Now in these days when the disciples were increasing in number, a complaint by the Hellenists arose against the Hebrews because their widows were being neglected in the daily distribution. 2 And the twelve summoned the full number of the disciples and said, “It is not right that we should give up preaching the word of God to serve tables. 3 Therefore, brothers, pick out from among you seven men of good repute, full of the Spirit and of wisdom, whom we will appoint to this duty. 4 But we will devote ourselves to prayer and to the ministry of the word.” 5 And what they said pleased the whole gathering, and they chose Stephen, a man full of faith and of the Holy Spirit, and Philip, and Prochorus, and Nicanor, and Timon, and Parmenas, and Nicolaus, a proselyte of Antioch. 6 These they set before the apostles, and they prayed and laid their hands on them. -Acts 6:1-6 [ESV]
This passage is often cited in reference to the establishment of deacons in the church. It has long been a favorite passage of mine–appropriately so, since I am ordained a vocational deacon. But I remember years ago reading this passage and how it left a bitter taste in my mouth! Before I gained an understanding of spiritual gifts and calling, I thought the twelve were exhibiting no small amount of arrogance by insisting that it wasn’t right that they give up preaching the word of God to “wait tables.” I wanted to shout, “Watch your step there, fellas! If Jesus washed your feet, who are you to think that you are too good to wait tables?”
The more we progress in our ministry, the easier it is to step into the trap of believing that we (clergy) are above doing the seemingly menial tasks of ministry, particularly if the priesthood of all believers is not one of our fundamental values. Gifting and calling applies to every believer, not just the clergy–and all ministry has value. There are times when we need to be willing to serve by doing whatever needs doing, whether it’s below our “pay grade” or not! There is no room in the church for a spirit of entitlement–not from clergy, staff, or ministry leaders.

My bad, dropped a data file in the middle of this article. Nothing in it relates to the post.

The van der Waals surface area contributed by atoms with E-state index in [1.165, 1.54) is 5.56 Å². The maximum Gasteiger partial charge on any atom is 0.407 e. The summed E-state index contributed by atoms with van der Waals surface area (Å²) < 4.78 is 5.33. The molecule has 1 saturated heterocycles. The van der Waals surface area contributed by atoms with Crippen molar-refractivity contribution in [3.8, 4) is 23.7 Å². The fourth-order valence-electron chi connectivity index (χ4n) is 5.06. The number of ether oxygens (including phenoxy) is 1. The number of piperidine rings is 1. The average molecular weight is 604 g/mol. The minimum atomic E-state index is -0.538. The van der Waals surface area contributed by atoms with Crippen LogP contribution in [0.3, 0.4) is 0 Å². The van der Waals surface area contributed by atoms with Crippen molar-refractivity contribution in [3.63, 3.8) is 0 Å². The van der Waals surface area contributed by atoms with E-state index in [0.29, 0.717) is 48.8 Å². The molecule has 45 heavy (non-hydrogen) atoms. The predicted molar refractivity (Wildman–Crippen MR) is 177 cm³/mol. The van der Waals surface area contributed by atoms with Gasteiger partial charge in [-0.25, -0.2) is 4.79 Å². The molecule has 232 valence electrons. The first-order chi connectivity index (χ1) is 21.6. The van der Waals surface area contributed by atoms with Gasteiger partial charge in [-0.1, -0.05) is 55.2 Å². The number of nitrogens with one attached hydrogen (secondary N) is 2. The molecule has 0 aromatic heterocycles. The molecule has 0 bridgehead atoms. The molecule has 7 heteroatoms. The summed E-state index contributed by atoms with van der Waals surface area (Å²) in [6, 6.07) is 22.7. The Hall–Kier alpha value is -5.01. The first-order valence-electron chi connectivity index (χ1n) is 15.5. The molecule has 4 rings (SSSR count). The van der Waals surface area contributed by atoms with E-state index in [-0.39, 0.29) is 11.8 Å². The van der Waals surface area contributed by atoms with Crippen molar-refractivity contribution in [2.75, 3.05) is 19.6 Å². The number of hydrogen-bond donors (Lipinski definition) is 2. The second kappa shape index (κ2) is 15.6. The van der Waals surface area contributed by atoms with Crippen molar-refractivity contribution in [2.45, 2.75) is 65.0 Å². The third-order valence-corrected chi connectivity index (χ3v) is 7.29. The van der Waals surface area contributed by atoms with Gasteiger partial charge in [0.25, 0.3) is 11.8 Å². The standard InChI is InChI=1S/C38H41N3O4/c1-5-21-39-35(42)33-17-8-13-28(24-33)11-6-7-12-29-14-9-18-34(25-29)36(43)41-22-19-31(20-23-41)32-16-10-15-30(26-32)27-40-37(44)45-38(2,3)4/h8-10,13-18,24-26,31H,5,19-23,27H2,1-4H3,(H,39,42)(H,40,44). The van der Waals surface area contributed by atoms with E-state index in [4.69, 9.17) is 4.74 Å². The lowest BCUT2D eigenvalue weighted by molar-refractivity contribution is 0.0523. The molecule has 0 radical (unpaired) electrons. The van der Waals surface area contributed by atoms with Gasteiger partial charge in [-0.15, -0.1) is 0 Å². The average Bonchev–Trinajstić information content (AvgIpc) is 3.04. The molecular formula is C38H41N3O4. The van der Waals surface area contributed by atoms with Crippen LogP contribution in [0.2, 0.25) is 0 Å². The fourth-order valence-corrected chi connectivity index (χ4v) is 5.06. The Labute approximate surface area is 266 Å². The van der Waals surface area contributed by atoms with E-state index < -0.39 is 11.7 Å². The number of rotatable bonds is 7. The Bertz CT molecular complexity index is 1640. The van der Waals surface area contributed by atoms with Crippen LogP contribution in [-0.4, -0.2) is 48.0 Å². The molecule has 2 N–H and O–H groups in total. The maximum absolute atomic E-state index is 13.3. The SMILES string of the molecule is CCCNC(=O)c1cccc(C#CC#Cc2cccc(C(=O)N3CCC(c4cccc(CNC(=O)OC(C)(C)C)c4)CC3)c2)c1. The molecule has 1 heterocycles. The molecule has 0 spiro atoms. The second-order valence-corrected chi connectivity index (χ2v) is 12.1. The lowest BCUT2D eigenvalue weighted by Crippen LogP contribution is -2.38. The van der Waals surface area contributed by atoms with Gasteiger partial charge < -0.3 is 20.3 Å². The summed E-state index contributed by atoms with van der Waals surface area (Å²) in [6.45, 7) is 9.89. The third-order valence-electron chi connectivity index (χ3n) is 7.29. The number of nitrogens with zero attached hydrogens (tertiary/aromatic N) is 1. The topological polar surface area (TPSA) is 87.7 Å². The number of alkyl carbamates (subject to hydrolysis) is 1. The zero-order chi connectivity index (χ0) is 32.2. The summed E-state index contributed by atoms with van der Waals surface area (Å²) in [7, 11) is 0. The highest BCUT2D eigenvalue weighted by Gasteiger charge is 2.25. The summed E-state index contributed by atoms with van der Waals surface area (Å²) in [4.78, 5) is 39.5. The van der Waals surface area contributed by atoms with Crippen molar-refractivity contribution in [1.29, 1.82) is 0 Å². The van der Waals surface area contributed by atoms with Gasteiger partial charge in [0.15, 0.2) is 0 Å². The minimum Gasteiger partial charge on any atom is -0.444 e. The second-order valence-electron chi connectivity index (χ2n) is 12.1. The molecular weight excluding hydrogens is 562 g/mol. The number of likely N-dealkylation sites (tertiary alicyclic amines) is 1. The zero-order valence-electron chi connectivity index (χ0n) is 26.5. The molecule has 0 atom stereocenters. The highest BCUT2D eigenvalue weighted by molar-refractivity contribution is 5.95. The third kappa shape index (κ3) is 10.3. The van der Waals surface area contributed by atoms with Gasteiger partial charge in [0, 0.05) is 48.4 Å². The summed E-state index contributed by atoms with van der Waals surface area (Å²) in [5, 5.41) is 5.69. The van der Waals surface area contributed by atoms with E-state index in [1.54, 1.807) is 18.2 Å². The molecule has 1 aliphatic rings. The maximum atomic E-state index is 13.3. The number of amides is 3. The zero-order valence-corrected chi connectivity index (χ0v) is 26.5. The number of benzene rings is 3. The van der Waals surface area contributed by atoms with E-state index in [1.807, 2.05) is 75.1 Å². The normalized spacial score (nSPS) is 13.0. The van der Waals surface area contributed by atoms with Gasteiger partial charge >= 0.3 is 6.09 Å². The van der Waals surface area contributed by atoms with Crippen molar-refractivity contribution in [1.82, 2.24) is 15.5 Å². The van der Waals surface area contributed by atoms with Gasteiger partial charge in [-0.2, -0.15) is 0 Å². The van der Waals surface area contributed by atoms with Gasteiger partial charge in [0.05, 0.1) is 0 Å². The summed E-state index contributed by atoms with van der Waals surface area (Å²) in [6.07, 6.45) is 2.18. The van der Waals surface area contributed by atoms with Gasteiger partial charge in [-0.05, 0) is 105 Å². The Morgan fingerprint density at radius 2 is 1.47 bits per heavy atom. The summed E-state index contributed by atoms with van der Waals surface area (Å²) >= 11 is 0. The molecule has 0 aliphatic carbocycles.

(Before I go any further, I want to be clear that arrogance was not what motivated the apostles–obedience was! They were being obedient to the calling that Jesus had placed on each of their lives to preach the word of God.)
As equipping leaders, we can set the example by occasionally helping out with tasks that are outside of our gifting and calling. My senior pastor and I decided to give our facility team a “summer vacation.” All summer we’ve been coming earlier on Sundays to set up and staying later to put away. I confess that I’ve grumbled a few times, but it’s given me a deeper appreciation for the ministry of this particular team! I also encourage our ministry team leaders to schedule themselves in their team’s rotation, serving alongside the team members they lead.
I once heard a bishop remark that his consecration as bishop was not a move up the ladder of success, but rather a move downward into deeper humility. What an exhortation! If it is true that an organization can rise no higher than its leadership, then let’s be leaders who side-step the spirit of entitlement and instead journey downward into deeper humility, that every member of our church will be truly humble, serving others according to their gifting and calling so that we all rise to the example set by Christ!